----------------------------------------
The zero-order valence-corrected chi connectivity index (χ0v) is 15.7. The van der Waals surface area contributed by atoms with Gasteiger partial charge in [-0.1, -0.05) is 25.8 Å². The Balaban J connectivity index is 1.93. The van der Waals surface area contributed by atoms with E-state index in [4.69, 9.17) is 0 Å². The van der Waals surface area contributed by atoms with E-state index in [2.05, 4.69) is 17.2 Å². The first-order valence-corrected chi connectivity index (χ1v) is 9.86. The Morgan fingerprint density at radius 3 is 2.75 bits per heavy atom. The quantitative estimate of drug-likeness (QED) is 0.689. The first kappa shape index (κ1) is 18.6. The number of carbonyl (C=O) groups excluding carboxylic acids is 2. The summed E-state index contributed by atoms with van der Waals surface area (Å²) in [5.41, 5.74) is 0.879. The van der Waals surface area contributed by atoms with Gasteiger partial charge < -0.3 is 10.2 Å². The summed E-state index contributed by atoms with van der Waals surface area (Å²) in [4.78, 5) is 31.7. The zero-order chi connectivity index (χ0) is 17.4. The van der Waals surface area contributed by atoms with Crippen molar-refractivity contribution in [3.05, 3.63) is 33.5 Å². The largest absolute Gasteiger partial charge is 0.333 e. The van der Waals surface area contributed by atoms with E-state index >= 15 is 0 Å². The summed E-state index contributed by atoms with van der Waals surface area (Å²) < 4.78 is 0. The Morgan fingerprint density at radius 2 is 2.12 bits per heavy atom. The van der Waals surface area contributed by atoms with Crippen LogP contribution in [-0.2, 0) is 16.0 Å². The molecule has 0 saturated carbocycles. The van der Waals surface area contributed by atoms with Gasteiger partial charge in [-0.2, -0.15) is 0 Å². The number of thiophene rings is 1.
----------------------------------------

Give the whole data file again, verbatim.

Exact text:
The zero-order valence-corrected chi connectivity index (χ0v) is 15.7. The van der Waals surface area contributed by atoms with Gasteiger partial charge in [-0.1, -0.05) is 25.8 Å². The Balaban J connectivity index is 1.93. The van der Waals surface area contributed by atoms with E-state index in [4.69, 9.17) is 0 Å². The van der Waals surface area contributed by atoms with E-state index in [2.05, 4.69) is 17.2 Å². The first-order valence-corrected chi connectivity index (χ1v) is 9.86. The Morgan fingerprint density at radius 3 is 2.75 bits per heavy atom. The quantitative estimate of drug-likeness (QED) is 0.689. The first kappa shape index (κ1) is 18.6. The number of carbonyl (C=O) groups excluding carboxylic acids is 2. The summed E-state index contributed by atoms with van der Waals surface area (Å²) in [5.41, 5.74) is 0.879. The van der Waals surface area contributed by atoms with Gasteiger partial charge < -0.3 is 10.2 Å². The summed E-state index contributed by atoms with van der Waals surface area (Å²) in [4.78, 5) is 31.7. The zero-order chi connectivity index (χ0) is 17.4. The van der Waals surface area contributed by atoms with Crippen molar-refractivity contribution in [3.05, 3.63) is 33.5 Å². The largest absolute Gasteiger partial charge is 0.333 e. The van der Waals surface area contributed by atoms with E-state index >= 15 is 0 Å². The summed E-state index contributed by atoms with van der Waals surface area (Å²) < 4.78 is 0. The Morgan fingerprint density at radius 2 is 2.12 bits per heavy atom. The van der Waals surface area contributed by atoms with Crippen LogP contribution in [-0.2, 0) is 16.0 Å². The molecule has 0 saturated carbocycles. The van der Waals surface area contributed by atoms with Gasteiger partial charge in [-0.2, -0.15) is 0 Å². The number of thiophene rings is 1.